20. Indoor Plants for Homes and Classrooms
Indoor plants provide numerous benefits to both classroom and home environments, including a reduction in stress levels, improved concentration, and improved air quality. Children enjoy the opportunity to care for plants through watering, pruning, and propagation: pieces of classroom plants can be rooted and sent home with students to engage families. This InfoSheet outlines low maintenance indoor plants, light and water requirements, and known levels of toxicity.
Indoor plants thrive in a variety of lighting conditions depending on their species. Some plants can tolerate a wide variety of lighting conditions, while others have very specific requirements. It it crucial to understand the lighting that a home or classroom has available and choose plants accordingly. Keep in mind that lighting will change with weather and the seasons.
Direct sunlight. If the sun’s rays directly hit a plant through a window, that is considered direct sunlight. This is most common in south-facing windows.
Indirect light. Indirect light occurs when the sun’s rays are reflected off of something else before hitting the plant. Plants often receive bright, indirect light by being close to windows — place a sheer curtain on windows that receive direct sunlight to prevent plants from getting their leaves burned.
Low light. Low-light conditions indicate that no direct light will touch the plant. Low-light plants can be placed a few feet away from a light source or in a room with artificial light. Low-light doesn’t mean “no light,” but if a window is unavailable, ambient artificial lights such incandescent bulbs, fluorescent lights, or LED lights will suffice.
Well-draining, high-quality potting soil and proper drainage are crucial for correctly watering indoor plants. Containers for indoor plants should have holes on the bottom to allow water to drain: place a small dish, plate, or shallow container under containers to avoid leaks. Check specific water needs for each plant and keep in mind that over-watering is the most common cause of death for indoor plants. Do not water on a regular schedule: instead, stick your finger in the soil to check if it’s moist or dry. Water the soil rather than the plant to avoid mold and rot.
Some common, low-maintenance indoor plants can be toxic if extensively handled or consumed, though symptoms are often mild. Children getting sick by consuming indoor plants is extremely rare, and more commonly occurs in pets. The benefits of connecting children to plants and nature while indoors far outweighs the risks. However, be mindful of where plants are located indoors and the age of children in areas with indoor plants: even mildly toxic plants should never be brought into an infant/toddler area. If a child consumes any part of an indoor plant, call poison control immediately.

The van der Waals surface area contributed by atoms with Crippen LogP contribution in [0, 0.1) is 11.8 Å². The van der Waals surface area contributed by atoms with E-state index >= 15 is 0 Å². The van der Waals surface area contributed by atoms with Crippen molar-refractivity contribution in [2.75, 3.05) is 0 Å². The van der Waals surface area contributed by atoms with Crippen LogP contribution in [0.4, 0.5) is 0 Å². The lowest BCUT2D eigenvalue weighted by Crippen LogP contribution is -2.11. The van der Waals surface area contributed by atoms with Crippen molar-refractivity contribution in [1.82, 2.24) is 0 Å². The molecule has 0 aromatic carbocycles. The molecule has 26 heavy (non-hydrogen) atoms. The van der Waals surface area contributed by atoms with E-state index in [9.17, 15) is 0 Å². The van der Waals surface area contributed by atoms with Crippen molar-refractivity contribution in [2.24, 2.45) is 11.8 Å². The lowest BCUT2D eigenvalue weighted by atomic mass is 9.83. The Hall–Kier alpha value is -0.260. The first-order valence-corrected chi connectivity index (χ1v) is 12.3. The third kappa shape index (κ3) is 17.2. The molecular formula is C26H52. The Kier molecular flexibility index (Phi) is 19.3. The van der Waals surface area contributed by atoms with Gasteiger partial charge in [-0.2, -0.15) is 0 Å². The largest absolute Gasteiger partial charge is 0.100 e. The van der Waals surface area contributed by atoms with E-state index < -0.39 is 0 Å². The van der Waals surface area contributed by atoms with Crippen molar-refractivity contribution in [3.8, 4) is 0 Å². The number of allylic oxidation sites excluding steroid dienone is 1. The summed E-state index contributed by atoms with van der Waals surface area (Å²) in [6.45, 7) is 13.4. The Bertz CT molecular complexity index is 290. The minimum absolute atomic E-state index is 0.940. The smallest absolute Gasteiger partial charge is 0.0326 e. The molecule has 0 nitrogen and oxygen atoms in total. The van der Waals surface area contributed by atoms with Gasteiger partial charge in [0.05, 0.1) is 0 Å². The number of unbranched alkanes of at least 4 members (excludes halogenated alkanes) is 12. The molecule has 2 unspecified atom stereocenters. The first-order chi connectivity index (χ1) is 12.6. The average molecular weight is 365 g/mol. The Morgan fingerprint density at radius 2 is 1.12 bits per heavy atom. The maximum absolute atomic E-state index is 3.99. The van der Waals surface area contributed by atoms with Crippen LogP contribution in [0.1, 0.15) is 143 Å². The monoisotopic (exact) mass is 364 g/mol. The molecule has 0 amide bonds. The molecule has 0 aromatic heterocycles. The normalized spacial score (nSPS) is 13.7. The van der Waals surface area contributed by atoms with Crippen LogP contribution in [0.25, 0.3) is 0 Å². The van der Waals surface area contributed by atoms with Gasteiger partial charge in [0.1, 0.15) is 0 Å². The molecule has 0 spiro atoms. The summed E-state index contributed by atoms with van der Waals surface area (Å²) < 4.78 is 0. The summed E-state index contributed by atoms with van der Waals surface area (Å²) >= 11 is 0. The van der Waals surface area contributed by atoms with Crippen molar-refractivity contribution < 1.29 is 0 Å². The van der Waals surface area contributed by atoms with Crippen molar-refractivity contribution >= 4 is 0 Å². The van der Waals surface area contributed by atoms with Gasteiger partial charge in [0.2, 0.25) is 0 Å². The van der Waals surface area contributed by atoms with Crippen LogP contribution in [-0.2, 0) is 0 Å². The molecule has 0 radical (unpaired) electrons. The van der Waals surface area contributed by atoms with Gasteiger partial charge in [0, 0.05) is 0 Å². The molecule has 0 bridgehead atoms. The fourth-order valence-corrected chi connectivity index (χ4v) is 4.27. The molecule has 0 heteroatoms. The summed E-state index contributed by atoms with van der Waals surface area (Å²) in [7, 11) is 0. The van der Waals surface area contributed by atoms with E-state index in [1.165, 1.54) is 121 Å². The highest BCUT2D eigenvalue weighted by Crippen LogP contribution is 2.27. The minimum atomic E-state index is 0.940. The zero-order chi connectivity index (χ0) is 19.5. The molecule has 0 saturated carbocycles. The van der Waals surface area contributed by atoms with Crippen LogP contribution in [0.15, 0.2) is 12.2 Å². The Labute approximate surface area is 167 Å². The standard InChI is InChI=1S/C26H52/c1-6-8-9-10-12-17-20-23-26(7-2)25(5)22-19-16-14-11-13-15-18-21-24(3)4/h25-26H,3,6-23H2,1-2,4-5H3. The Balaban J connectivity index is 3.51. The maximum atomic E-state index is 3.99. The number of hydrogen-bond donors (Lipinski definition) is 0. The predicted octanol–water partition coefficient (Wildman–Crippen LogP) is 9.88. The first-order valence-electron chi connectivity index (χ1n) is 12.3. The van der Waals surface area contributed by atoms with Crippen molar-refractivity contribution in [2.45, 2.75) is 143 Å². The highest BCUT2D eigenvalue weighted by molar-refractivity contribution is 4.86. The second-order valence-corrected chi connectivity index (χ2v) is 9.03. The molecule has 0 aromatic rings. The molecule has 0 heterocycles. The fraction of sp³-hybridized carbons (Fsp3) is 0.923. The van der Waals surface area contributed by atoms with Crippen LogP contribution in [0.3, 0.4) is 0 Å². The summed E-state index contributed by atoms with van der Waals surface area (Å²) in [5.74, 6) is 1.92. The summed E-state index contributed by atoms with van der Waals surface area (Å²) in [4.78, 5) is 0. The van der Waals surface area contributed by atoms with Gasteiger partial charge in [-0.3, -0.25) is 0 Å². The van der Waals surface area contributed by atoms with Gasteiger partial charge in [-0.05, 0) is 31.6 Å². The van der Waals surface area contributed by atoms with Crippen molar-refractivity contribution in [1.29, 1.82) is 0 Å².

For full list of plants see PDF
Propagation is a free and educational method of sharing and multiplying plants. Below is an overview of the most common propagation methods for houseplants. For further information on plant propagation, refer to the Resources section of this InfoSheet.
Division. Division is a propagation method for multi-stemmed plants that produce stems at their base. Division also works for plants that have “offsets,” such as spider plants. To divide a plant, remove it from the container and separate it into smaller segments with a knife or your fingers. Ensure that each division has roots and re-pot the parent plant.
Rooting stem cuttings. Stem cuttings are a simple method of propagating vining plants, such as pothos. Identify the plant’s nodes along the stem (small bump that produces roots). Make a diagonal cut between two nodes, creating a cutting between 3–5 inches long. Place the cutting in either soil or water to root. If placed in soil, keep consistently moist.
Rooting leaves. Some plants can be propagated by rooting leaves. Snake plants, which have thick, fleshly leaves, can be multiplied by cutting the long leaves into smaller pieces and placing them directly in soil. Leaves with petioles (leaf stalks) can also be propagated for certain plants, including African violets. Place the leaf and leaf stalk directly in rooting medium (soil or water).
- Home Propagation of Houseplants, University of Missouri, MU Extension (2012). https://extension2.missouri.edu/g6560
- Propagating Houseplants, NC Cooperative Extension (2020). https://wayne.ces.ncsu.edu/2019/08/propagating-houseplants/